We’ve hit a stretch of hot, dry days here in central Ohio, each day like the one before it. The grass is brown, the trees are dropping their leaves, the sun blazes. I long for a variation in the pattern, something out of the ordinary, something to make me say, “Ah, here’s something different.”

Such is the lifeblood of scenes in a narrative. A good scene depends upon such dissimilarity. Otherwise, why have a scene at all. A character’s actions or words demand dramatization. We have to dramatize because something extraordinary has happened. This doesn’t mean some grand event like a death, a birth, a betrayal has taken place. The drama of our lives more often plays itself out in more subtle ways and through less monumental turns. A good writer can make much of the smaller details or the subtext of what characters say to one another. A good writer looks for the variation in the habitual that requires a scene in order to make its significance fully felt.

With that in  mind, I’d like to offer two prompts to help you create a scenes which may belong in a fully rendered narrative, or perhaps to rewrite moments in a narrative already constructed. I imagine these prompts, with whatever modification you’d like to make, might work equally well in a piece of fiction or one of nonfiction.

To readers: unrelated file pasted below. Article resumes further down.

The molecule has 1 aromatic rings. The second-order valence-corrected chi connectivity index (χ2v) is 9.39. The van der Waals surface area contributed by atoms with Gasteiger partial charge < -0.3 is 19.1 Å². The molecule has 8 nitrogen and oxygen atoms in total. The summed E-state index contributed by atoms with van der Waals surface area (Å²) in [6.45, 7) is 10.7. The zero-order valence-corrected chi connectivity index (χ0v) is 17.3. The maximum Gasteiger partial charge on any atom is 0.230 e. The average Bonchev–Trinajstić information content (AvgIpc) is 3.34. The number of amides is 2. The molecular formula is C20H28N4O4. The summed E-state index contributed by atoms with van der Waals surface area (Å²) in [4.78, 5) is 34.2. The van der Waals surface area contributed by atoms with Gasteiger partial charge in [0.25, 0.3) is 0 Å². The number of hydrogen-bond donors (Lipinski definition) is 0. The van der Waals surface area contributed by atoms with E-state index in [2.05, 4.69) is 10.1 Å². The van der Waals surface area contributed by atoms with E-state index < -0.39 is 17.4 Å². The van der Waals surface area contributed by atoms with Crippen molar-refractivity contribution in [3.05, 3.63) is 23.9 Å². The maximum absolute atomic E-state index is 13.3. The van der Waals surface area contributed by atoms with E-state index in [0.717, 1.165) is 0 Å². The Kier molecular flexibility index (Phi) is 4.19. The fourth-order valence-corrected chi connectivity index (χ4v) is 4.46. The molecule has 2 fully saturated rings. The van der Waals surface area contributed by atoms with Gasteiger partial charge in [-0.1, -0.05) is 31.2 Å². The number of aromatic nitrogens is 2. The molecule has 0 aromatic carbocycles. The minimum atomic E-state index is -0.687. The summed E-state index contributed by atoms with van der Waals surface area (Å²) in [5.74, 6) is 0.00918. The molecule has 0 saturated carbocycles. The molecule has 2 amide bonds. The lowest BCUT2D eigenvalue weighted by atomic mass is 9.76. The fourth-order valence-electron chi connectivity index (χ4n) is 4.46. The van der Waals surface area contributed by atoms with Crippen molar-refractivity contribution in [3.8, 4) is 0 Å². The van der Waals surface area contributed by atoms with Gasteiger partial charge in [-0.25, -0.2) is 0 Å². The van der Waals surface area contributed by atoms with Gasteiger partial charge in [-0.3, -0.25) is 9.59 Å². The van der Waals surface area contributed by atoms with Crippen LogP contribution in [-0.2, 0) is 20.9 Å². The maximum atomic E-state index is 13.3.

1. Your main character finds an object that someone important to him or her has hidden. What is that object and why does its concealment have a profound effect on the character who discovers it? Give us the internal thoughts of that main character. Then let the person who’s hidden the object enter the scene. Using dialogue and action and description, show us what happens between the two characters.

 

  1. Let your main character accidentally hear someone who matters to him or her say something critical about him or her, something that he or she could never have predicted. Write the scene between these two characters that takes place when they next see each other. Use an indirect approach by having the two characters engage in some sort of action—something mundane, perhaps, like planting a garden or washing dishes. Let the subtext of the dialogue convey the tension. Bring the scene to a climactic moment in which the main character confronts the other character about what he or she said.

The important thing is to always ask yourself why a scene is taking place. The answer is almost always because something out of the ordinary has taken place. Some moment in a life has suddenly become something unexpected, and now your characters will have to deal with it, or else to go to great lengths to avoid that nasty task, which, of course, applies its own sort of pressure. Scenes are built around tensions, and often those tensions arise because something unplanned suddenly presents itself.

As I type this, the sky has clouded over. Although there’s only the slightest chance of rain in the forecast, that cloudy sky is already something different. It catches my attention. It creates an air of anticipation. I wait to see what might happen next.